Uses This

Interview

What do people use to get the job done?

Ramsey Nasser

Ramsey Nasser

Computer scientist, game designer

Who are you, and what do you do?

My name is Ramsey Nasser. I am a computer scientist, game designer, and educator from Lebanon living in New York. I was an Eyebeam Fellow and currently teach at a variety of Universities around the city and develop software as a freelancer while working on my own projects. I am particularly interested in code education and the design of programming languages and programming tools.

What hardware do you use?

A 15" MacBook Pro from 2011 serves as my sole computer. It has 16GB of RAM (which is more than every computer I've ever owned combined), so it's snappy. At home, my 27" Cinema Display, wireless keyboard and trackpad turn my laptop into a desktop.

I don't like being plugged in at all times, so I abandoned smart phones a few years ago in favor of the Motofone F3. It calls, texts, and gets out of my way. I love it to death! They haven't made them in a few years, so finding chargers or good batteries is a bit of a challenge, but it really comes close to the perfect phone as far as I'm concerned.

Instead of wired internet at home, I have a 4G hot spot from Clear. It works great as domestic WiFi, but it also lets me pick up and work outside when the weather's nice.

In my back pocket I always keep a Moleskine Kraft Brown Cahier Journal and a ballpoint pen. I like always having something to jot down notes on or brainstorm visually. The experience of writing on paper with a pen still trumps every note taking app I've tried.

I shoot pictures on two cameras: a Canon EOS 500D with a 50mm f1.8 lens, and a Canon A-1 with a variety of non-autofocus lenses, a 50mm f1.4 being my favorite. The A1 was my father's camera in the 80s and my entire childhood was recorded through its lenses. My digital photos turn out a lot better, but shooting on my A1 is so much more of a challenge and has a lot more sentimental value.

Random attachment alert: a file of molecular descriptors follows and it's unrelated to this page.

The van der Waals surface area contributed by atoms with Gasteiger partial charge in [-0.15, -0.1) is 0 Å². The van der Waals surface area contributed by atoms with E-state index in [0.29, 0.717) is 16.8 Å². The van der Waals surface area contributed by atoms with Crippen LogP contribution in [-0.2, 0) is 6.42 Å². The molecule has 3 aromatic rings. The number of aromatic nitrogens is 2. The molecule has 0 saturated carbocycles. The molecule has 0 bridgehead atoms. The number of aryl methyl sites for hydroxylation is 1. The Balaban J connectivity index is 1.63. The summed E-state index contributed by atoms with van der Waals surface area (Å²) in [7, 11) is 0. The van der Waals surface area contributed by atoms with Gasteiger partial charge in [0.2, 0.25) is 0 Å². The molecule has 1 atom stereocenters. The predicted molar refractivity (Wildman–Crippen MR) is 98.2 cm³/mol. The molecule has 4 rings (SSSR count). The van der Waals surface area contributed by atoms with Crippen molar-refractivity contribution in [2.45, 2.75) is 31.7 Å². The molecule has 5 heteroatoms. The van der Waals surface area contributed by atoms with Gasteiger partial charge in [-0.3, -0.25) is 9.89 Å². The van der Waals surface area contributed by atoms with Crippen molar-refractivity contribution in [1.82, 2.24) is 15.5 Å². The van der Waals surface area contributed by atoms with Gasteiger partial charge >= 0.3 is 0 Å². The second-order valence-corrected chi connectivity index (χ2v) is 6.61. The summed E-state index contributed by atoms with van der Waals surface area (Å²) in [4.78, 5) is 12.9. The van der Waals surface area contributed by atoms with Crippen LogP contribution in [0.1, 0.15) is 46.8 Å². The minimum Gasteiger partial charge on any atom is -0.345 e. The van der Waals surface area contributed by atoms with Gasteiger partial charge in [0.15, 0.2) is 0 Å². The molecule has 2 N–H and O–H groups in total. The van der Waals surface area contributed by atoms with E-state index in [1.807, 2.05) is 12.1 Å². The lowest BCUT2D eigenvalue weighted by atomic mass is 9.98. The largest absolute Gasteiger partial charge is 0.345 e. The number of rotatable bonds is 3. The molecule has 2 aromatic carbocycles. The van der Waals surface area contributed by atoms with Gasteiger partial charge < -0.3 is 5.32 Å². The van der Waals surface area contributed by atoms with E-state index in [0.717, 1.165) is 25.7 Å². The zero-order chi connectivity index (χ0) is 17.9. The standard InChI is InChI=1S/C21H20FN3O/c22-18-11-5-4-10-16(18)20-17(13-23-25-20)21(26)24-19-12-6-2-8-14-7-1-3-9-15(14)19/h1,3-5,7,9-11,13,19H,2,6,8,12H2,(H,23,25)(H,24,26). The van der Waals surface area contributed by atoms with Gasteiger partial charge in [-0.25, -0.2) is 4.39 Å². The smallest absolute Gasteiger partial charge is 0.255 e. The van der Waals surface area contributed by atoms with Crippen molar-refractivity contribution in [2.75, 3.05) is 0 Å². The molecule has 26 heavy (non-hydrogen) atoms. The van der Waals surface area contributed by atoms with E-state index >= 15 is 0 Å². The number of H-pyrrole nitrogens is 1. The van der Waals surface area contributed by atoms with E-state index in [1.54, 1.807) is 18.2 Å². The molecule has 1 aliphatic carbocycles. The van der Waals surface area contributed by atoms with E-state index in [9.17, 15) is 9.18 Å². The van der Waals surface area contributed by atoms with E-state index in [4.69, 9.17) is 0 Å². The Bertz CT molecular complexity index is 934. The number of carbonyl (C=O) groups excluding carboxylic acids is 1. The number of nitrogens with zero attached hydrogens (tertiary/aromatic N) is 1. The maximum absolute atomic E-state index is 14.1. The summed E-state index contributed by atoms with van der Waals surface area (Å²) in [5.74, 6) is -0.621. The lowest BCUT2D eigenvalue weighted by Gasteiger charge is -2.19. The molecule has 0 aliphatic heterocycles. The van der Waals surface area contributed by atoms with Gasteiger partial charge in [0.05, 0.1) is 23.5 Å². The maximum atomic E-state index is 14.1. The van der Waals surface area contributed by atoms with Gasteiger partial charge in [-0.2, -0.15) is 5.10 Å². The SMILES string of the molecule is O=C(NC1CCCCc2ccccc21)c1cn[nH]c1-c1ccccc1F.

When it's not raining, a motorcycle is my preferred way of getting around. I ride a stock '95 Honda Nighthawk 750 that I love to pieces. It doesn't excel in any category, but does everything well and is damn near indestructible. My first bike, which I still own, is a gorgeous but perpetually-in-need-of-work '76 Honda CB360.

I still have my TI-83 graphing calculator on my desk, and it gets used constantly.

And what software?

I'm on Mac OS, having been a Linux user for a long time. OS X is fine, it works well as a POSIX system and works well as an OS that normal people (which I like to be from time to time) can use. Homebrew is a must if you're a hacker using OS X on a daily basis.

I browse the web using Chrome. The combined search/address bar is a great idea, and the V8 JavaScript engine is noticeably better than other browsers' scripting support.

I drift between text editors over time. I was a long time TextMate user, and even maintain a popular Arduino bundle for it, but I'm on Sublime Text now. I love the multiple cursor idiom and the command bar, but still Sublime Text does a lot of things that annoy me. I'm trying to get into Vim, but the keyboard commands still seem arbitrary and non-intuitive. -20 hacker points, I know.

The most effective tool I've ever picked up is Notational Velocity, hands down. I use this to record ideas, take notes, manage my todo lists, and almost everything else. It is one of the few things I use daily and have no complaints about. They nailed it.

Alfred serves as my application launcher, although I am not a power user by any stretch.

I use Sparrow as my mail client, and I don't host my mail on GMail. I've tried a lot of alternatives, and everything is either GMail-only or not that good. Let me go on record saying I will never forgive Google for killing Sparrow.

I prototype a lot of my web-based projects on Heroku and usually migrate them over to my Linode box when they need a more nuanced deployment.

A lot of my game development happens in Unity 3D. It is quick and easy to get something up and running, and Unity's Component system is quite powerful when used correctly.

For long-form writing, I love Byword. It turns my laptop into a typewriter and gets out of my way – perfect.

What would be your dream setup?

Well, I tend to feel that everything is profoundly broken, so my actual dream setup involves rewriting operating systems and applications as we know them from scratch.

Short of that, I wouldn't mind a laptop with a retina display and SSD storage. Longer battery life would also be welcome. I almost never carry a charger with me because of how bulky they are, but I can't go more than 4 hours without being that guy who bugs you to borrow your power. A good set of speakers or headphones would be awesome, although I couldn't tell you which ones.

Oh, and a black '60s-era BMW R75/5 in mint condition, please.